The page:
Sentencing Begins for Police Officer Who Murdered Sarah Everard

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The police officer who murdered Sarah Everard has appeared in court at the Old Bailey as his sentencing begins.

48-year-old Wayne Couzens pleaded guilty to the murder, kidnap and rape of Everard on March 3rd.

The court heard how Couzens falsely arrested Everard after accusing her of breaking the COVID-19 lockdown.

33-year-old Everard was walking home from a friend's house in Clapham, South London when she was abducted by Couzens, who went on to rape her before strangling her to death and setting her body on fire.

Everard's remains were discovered a week later close to land owned by Couzens in Kent.

"Whilst it is impossible to summarise what the defendant did to Sarah Everard in just five words, if it had to be done then it would be more appropriate to do so as deception, kidnap, rape, strangulation, fire," said Prosecutor Tom Little QC.

A former boyfriend of Everard told the court that she was "not a gullible person" and would not get into a stranger's car unless "by force or manipulation."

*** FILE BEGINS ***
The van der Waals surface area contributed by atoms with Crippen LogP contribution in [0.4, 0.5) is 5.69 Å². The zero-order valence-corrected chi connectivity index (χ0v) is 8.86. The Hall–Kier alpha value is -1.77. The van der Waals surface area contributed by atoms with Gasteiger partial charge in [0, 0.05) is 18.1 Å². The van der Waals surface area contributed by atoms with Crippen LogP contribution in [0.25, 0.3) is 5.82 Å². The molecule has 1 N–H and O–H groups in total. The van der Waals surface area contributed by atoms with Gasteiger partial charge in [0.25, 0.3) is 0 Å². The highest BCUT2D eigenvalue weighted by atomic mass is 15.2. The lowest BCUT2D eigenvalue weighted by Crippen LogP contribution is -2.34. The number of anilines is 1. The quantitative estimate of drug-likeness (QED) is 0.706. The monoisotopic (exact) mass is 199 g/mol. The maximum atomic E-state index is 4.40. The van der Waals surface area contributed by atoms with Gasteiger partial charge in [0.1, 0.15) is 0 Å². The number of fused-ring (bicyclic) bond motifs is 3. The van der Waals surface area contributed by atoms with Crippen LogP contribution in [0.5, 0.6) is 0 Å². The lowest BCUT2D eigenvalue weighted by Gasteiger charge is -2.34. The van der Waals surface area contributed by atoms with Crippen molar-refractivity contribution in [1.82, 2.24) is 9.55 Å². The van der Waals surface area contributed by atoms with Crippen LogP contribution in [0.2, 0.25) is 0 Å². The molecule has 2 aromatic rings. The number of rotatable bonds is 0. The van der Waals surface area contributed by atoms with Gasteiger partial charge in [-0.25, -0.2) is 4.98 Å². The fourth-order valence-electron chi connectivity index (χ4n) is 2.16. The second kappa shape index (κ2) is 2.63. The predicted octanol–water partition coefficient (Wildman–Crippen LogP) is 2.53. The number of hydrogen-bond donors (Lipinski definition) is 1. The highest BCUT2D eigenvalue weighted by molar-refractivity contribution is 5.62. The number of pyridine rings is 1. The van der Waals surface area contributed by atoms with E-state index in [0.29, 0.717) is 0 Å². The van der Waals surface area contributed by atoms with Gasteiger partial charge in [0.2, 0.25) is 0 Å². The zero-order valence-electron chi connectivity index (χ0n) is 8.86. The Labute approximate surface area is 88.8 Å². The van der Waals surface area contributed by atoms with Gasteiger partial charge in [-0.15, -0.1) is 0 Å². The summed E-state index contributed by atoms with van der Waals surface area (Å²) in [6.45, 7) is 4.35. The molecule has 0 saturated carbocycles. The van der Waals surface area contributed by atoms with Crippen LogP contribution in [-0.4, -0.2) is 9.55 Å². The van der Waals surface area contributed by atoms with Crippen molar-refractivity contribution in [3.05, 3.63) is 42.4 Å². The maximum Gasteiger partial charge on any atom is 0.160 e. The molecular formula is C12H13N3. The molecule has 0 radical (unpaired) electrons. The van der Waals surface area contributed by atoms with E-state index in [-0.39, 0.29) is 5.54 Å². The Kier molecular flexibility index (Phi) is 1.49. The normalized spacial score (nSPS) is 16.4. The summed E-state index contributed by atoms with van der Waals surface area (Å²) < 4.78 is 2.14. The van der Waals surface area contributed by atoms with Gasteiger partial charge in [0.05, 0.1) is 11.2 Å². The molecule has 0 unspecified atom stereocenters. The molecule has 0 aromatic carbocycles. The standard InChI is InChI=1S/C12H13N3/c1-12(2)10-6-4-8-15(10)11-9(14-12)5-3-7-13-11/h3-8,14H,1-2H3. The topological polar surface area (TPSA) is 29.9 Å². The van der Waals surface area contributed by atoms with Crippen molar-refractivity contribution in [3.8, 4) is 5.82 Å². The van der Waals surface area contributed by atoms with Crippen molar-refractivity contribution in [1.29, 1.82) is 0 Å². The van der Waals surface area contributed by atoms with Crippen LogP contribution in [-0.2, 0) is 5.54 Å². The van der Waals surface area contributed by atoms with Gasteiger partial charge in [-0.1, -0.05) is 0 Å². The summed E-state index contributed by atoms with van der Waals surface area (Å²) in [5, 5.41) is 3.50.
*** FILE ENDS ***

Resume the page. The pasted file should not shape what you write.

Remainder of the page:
"The fact she had been to a friend’s house for dinner at the height of the early 2021 lockdown made her more vulnerable to and more likely to submit to an accusation that she had acted in breach of the Covid regulations in some way," Little said.

The court heard how Couzens had hired a car before abducting Everard.

There was "no credible alternative explanation for his need to hire a car other than to use that car to kidnap and rape a lone woman," Little said. "His movements were consistent with the defendant looking for, or hunting, for a lone young female to kidnap and rape, which is precisely what he did."

The court was told of a passenger who witnessed Couzens placing Everard in handcuffs, but that they assumed he was an undercover officer making an arrest.

"They were in fact witnessing the kidnapping of Sarah Everard," Little said. "She was detained by fraud. The defendant using his warrant card and handcuffs as well as his other police issue equipment to affect a false arrest."

Scotland Yard condemned Couzens in a statement released before the sentencing.

"We are sickened, angered and devastated by this man’s crimes which betray everything we stand for," the statement read. "Our thoughts are with Sarah’s family and her many friends. It is not possible for us to imagine what they are going through. We recognise his actions raise many questions and concerns but we will not be commenting further until the hearing is complete."

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